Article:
Wedding Planning Tips for Grooms

How to Help Your Fiancée with Wedding Planning

Use these Wedding Planning Tips for Grooms to Achieve Wedding Success
Use these Wedding Planning Tips for Grooms to Achieve Wedding Success. Getty Images

If you've taken a stroll around the internet you might have noticed that there seems to be a plethora of wedding planning tips out there for brides, but not so much for the grooms. For the most part, wedding media is targeted towards women rather than the gentlemen, so we thought it would be fun (and helpful) to round up some planning advice and tips for grooms, so they can either take a more active role in the wedding planning or serve as a strong support system to their brides.

We reached out to several wedding vendors and experts in their fields to ask them for their top tips for grooms. Let's see what they said!

 

Choose something you're interested in. 

Chances are if you're a guy, you probably don't care much about color schemes, flower types or fabric swatches. But there's so much more that goes into planning a wedding than just the pretty details. When it comes to putting together a wedding, there are logistics to coordinate, timelines to figure out, budgets to balance and so much more. Basically, there's a long list of tasks that needs to be checked off and there's bound to be something of interest for you to tackle to help out your fiancée.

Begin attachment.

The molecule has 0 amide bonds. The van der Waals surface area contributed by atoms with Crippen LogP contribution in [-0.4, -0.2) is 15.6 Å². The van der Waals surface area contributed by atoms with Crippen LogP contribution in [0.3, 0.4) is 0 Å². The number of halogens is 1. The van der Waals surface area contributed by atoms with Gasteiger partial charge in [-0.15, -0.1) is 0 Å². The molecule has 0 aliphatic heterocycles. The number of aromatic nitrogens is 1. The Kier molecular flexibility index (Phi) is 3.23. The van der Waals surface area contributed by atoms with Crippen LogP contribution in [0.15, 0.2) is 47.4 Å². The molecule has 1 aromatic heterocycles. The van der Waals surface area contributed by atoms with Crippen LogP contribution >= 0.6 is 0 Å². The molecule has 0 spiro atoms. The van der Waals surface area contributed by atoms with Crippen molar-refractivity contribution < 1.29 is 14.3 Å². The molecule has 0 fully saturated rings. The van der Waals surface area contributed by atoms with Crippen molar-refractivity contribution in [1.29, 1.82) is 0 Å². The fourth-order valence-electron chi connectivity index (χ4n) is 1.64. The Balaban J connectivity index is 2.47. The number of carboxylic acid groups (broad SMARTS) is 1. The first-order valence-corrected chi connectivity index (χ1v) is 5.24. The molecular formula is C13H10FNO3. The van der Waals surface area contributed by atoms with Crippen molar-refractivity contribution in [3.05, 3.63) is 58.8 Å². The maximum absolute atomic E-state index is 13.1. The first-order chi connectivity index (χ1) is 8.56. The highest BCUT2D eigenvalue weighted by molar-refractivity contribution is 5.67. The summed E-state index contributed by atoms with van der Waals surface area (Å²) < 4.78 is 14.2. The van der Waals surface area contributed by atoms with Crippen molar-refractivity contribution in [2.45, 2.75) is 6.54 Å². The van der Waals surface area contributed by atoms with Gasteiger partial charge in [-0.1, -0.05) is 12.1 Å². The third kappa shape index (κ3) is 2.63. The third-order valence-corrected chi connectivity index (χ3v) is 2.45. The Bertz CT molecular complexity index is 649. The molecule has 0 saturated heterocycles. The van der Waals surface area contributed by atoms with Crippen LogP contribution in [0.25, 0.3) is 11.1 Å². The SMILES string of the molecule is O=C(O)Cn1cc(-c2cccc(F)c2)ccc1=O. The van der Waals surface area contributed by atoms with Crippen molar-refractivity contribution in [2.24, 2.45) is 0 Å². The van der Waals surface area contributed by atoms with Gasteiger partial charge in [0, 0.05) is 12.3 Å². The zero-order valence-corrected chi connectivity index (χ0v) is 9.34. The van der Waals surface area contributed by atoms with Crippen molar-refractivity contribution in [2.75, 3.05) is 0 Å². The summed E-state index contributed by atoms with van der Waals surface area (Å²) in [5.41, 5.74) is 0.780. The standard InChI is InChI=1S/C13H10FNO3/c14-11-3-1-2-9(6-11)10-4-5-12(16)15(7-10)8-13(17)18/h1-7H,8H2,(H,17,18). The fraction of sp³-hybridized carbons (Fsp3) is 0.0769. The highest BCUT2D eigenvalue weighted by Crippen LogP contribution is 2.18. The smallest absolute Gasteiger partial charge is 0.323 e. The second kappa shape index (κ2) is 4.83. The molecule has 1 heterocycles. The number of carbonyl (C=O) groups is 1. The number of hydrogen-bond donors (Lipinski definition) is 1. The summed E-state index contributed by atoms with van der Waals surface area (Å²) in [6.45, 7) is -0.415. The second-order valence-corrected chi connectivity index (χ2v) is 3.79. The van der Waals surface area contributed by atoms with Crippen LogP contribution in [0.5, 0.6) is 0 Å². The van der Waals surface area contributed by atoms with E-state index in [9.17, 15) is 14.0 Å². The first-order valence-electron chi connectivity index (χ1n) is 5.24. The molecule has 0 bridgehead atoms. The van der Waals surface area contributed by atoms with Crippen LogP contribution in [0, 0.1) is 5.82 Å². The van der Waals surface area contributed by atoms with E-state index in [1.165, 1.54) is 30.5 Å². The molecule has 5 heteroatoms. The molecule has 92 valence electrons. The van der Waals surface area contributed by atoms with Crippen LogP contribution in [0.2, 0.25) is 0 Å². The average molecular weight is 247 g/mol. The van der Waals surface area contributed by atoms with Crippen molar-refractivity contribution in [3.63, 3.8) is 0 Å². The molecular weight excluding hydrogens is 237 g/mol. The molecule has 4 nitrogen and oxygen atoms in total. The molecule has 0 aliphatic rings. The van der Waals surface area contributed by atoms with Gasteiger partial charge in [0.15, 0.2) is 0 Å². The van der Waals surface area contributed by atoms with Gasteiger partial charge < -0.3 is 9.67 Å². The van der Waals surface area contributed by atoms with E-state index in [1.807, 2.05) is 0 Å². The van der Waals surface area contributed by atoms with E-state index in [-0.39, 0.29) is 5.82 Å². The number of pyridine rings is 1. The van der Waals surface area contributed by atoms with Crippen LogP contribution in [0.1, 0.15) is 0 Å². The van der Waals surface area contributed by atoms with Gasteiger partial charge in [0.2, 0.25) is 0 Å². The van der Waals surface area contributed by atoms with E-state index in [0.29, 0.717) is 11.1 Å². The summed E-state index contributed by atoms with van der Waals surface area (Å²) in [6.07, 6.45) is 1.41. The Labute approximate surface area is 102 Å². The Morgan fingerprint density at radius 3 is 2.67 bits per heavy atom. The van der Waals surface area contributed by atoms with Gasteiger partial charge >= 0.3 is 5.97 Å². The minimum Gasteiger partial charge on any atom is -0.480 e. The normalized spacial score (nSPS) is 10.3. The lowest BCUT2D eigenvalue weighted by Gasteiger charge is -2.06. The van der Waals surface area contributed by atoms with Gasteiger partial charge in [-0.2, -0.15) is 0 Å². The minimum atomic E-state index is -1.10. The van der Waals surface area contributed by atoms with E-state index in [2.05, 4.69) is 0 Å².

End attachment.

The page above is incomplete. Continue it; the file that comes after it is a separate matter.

So first things first: figure out which aspects of the wedding you are most interested in, or that fit within your set of skills. Choose to place your focus on helping with those areas of interest or skill. If you consider yourself to be a foodie, offer to work on the wedding menu.

If you're really into music, do your part by coming up with an epic playlist. Choosing areas that you're interested in will make you less likely to become bored with your role – heck, you might even enjoy yourself!

According to Melanie Marconi of Where Will They Stay?, one particular area that many grooms help with is the hotel room block for your guests.

“We see many grooms helping with the room block process — it's an easy project to fully let the groom do on his own and it’s a critical first step of wedding planning, so it helps the groom feel engaged in the process from the get-go. Plus, the groom can use a free room block procurement service to make the process easier – the guests will be grateful!”

 

Be honest and speak up. 

One thing that's so important about planning your wedding is to be honest with your partner. If you're not terribly interested in helping out with the planning and your fiancée loves handling every detail, then perhaps you'll make her happiest by stepping aside and letting her make the decisions. If you feel strongly about being involved in certain discussions and decisions, let your voice be heard. Your wedding day should be a reflection of both of you as individuals and as a couple, so if you have an opinion be sure to voice it. 

Alex Chalk of Taylor'd Events suggests being upfront with your partner about your overall interest in planning. "If you aren’t interested, chat about some portions you are interested in (even if mildly), like the bar, music, and food. Help out with those aspects, even if it is just sharing your thoughts." 

The same goes for letting your fiancée know about any dealbreakers or turnoffs when it comes to wedding choices. If your bride would love to have a fancy black tie affair but you have more of a relaxed backyard barbecue in mind, be sure to share your opinion and work to come to a compromise you are both happy with. Communication is key in your relationship in general, so it will also be beneficial to be open with each other throughout your planning process. 

 

Take care of your people.